So they obviously meant "nutritional." I looked up the word in the dictionary and found that it simply means "edible."

    See? There is truth in advertising!

  • Re:Silver lining... (Score:3, Interesting)

    by Lord_Dweomer ( 648696 ) on Tuesday November 11, 2003 @03:13AM (#7441999) Homepage
    ' Apple may have had their ads pulled...but look at all the free media advertizing the story generated ;-)"

    I was waiting for someone to pull the PR aspect of this out of the mix!

    Welcome to the age where PR is becoming more credible/cost effective than advertising. It hasn't happened yet, but it will.

    I work in the advertising/marketing/PR industry, and I can tell you something that I'm sure many have realized already. Advertising is losing effectiveness (thanks to spam/bannerads/popups) and is losing credibility (that's mostly the work of spam, although Leptoprin ads probably assists it). Trust me, we in the industry know that the more we throw at you, the more you ignore it. We may not ALL be geeks who know whats going on, but quite a few of us are, and we know the solution is to put out BETTER ads, and less of them.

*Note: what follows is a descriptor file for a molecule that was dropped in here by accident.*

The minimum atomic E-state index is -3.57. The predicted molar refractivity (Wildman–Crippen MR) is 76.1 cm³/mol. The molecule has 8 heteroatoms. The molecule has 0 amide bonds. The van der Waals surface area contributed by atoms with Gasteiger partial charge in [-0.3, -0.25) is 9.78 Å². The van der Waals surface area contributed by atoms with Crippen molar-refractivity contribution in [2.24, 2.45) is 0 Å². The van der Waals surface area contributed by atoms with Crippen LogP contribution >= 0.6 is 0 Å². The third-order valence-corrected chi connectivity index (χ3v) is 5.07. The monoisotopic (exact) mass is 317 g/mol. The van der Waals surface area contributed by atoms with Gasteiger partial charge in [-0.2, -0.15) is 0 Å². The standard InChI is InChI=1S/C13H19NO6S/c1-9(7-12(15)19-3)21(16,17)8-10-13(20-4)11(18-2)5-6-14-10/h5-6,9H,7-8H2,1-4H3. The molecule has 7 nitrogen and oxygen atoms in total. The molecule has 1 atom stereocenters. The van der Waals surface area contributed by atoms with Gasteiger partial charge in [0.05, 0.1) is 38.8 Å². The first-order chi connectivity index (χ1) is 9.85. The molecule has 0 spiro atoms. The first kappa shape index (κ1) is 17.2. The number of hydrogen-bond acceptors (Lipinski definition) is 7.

However, there are the dumbasses, such as spammers, who are ruining it for the rest of us by saturating everybody with ads. And for now, its still profitable for them, so they keep doing it.

    However, PR is evening the playingfield. PR often goes undetected, whereas advertising has laws making them state it is advertising. Also, PR tends to be a lot cheaper than buying media, and designing/producing the content for it.

    Now, obviously there is bad PR, and by bad I don't mean bad publicity (like how almost all publicity is good publicity), but I mean poorly done PR. Like for example, often times I see stories posted on Slashdot that are COMPLETELY obvious PR plants. Take the recent Games section article Prince of Persia [] was a blatant example of a poorly done press release. You should realize Gamespot is really nothing more than a PR firm with a different company description right? Any way, you could SMELL press release on this article, and THAT is an example of when people notice a press release. Often times, with PR, if its good PR, you don't notice it.

  • by tomem ( 542334 ) on Tuesday November 11, 2003 @10:47AM (#7443716) Homepage Journal